OSCE Parliamentary Assembly (PA) leaders say that following the October 31 parliamentary elections political actors in Georgia should resolve the political deadlock and participate in the work of the new parliament in order to ensure that the voters’ will is respected.
Amidst demands by the opposition for repeat parliamentary elections in #Georgia, three #OSCEPA leaders stressed that political deadlock must be overcome to respect the voters’ will. Click here ➡️ https://t.co/iK8AovXKW0 @EGjebrea @PiaKauma @RepRichHudson @HelsinkiComm pic.twitter.com/wINupAA0hk— OSCE PA (@oscepa) November 17, 2020
Despite the grave challenges posed by the COVID pandemic, up to two million Georgian citizens went to the polls on October 31 to make their voices heard. The highest voter turnout since parliamentary elections in 2012 was a testament to the importance of these elections and the strong democratic commitment of all Georgians”, said Special Coordinator and leader of the short-term OSCE election mission Elona Gjebrea Hoxha (MP, Albania).
Hoxha noted the importance of ensuring an inclusive process of reviewing complaints. She said such a process is critical to maintaining Georgian voters’ confidence in the electoral processes developed in recent years.
Now that this process is concluded all political parties elected should take their mandates, enter parliament, and continue their work within the institutions”, said Hoxha.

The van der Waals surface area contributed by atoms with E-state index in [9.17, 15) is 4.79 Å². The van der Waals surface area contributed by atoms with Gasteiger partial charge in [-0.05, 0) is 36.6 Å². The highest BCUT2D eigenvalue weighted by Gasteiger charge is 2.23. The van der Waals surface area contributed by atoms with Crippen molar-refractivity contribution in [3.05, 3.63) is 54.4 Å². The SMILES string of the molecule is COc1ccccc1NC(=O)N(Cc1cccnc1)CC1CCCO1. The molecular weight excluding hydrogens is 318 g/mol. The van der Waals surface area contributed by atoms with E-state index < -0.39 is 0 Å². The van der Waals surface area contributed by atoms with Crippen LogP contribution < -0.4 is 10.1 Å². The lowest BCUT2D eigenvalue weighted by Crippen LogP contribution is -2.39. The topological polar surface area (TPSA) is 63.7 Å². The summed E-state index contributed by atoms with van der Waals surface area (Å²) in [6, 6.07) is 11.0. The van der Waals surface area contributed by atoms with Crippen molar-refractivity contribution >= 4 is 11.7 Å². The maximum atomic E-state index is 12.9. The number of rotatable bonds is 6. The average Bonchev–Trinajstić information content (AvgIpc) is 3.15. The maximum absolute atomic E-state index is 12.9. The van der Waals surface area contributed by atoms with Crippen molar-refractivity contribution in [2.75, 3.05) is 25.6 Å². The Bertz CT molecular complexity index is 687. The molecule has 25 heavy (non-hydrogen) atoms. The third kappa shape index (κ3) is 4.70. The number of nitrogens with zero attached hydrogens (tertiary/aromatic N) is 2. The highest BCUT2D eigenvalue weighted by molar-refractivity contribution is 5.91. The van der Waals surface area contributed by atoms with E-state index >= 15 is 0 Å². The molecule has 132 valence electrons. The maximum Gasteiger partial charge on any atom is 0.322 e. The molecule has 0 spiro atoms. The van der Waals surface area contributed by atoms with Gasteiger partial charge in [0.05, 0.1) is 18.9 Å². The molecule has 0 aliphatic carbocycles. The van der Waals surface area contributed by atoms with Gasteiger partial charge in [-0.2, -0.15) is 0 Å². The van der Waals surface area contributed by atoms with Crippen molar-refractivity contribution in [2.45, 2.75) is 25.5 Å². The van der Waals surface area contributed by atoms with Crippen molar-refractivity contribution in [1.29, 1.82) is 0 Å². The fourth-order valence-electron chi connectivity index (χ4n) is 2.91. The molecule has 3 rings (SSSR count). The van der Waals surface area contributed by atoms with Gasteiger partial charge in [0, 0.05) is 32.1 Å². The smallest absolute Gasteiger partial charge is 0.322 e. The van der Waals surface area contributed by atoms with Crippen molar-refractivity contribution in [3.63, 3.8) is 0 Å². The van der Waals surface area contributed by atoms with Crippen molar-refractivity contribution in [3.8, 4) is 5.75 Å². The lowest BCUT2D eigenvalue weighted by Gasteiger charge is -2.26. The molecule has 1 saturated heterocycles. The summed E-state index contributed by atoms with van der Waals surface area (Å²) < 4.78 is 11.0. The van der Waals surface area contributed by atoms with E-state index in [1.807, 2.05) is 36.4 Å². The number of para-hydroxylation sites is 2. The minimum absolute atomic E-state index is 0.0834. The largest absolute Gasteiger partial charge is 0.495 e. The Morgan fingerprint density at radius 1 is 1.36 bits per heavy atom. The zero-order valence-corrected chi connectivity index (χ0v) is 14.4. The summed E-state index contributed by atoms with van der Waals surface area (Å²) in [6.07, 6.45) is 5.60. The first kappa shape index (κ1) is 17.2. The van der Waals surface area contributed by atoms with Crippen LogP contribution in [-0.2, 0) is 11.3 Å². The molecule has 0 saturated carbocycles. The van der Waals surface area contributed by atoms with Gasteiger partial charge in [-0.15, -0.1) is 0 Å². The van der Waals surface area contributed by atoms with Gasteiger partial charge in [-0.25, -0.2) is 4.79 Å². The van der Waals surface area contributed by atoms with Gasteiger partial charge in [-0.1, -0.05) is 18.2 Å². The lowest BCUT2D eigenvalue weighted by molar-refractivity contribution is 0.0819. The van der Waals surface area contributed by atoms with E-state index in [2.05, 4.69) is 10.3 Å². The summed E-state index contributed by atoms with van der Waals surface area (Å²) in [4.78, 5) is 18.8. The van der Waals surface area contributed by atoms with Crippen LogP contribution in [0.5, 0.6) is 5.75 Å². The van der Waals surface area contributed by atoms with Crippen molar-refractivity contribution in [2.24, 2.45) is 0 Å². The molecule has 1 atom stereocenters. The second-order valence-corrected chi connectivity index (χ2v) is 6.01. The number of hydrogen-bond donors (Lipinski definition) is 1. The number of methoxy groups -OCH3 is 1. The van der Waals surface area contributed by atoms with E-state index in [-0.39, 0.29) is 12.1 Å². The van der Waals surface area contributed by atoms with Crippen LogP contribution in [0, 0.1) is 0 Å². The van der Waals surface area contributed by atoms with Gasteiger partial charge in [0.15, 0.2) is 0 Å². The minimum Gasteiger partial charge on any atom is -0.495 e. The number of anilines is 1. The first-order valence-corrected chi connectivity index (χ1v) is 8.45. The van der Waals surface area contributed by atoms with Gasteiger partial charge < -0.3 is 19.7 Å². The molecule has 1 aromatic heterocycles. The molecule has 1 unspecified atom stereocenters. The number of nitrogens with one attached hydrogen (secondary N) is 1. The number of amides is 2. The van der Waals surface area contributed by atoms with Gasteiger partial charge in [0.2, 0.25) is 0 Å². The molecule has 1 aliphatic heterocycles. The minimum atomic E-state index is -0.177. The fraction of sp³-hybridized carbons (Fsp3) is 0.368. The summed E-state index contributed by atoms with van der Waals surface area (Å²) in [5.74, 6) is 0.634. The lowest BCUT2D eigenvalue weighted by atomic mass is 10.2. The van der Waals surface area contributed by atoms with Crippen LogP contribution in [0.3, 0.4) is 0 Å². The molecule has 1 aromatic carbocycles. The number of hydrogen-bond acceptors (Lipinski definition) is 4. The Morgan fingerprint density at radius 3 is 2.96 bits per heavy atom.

Finnish parliamentarian Pia Kauma, the Head of the OSCE PA’s delegation observers, said that the October 31 elections were competitive, and, overall, fundamental freedoms were respected.
Kauma urged stakeholders to overcome the current polarisation and to work together for a stable political framework.
United States Congressman Richard Hudson, who serves as Chair of the OSCE PA’s Committee on Political Affairs and Security said that the parties involved in the political deadlock need to find a way to overcome it.
The complexity of this task is clear, a positive outcome is vital for Georgia’s democratic future”, he said, adding that Georgia can continue to count on the support of its partners, including those on the ground who are doing ‘an admirable job in trying to help the parties reach agreement’.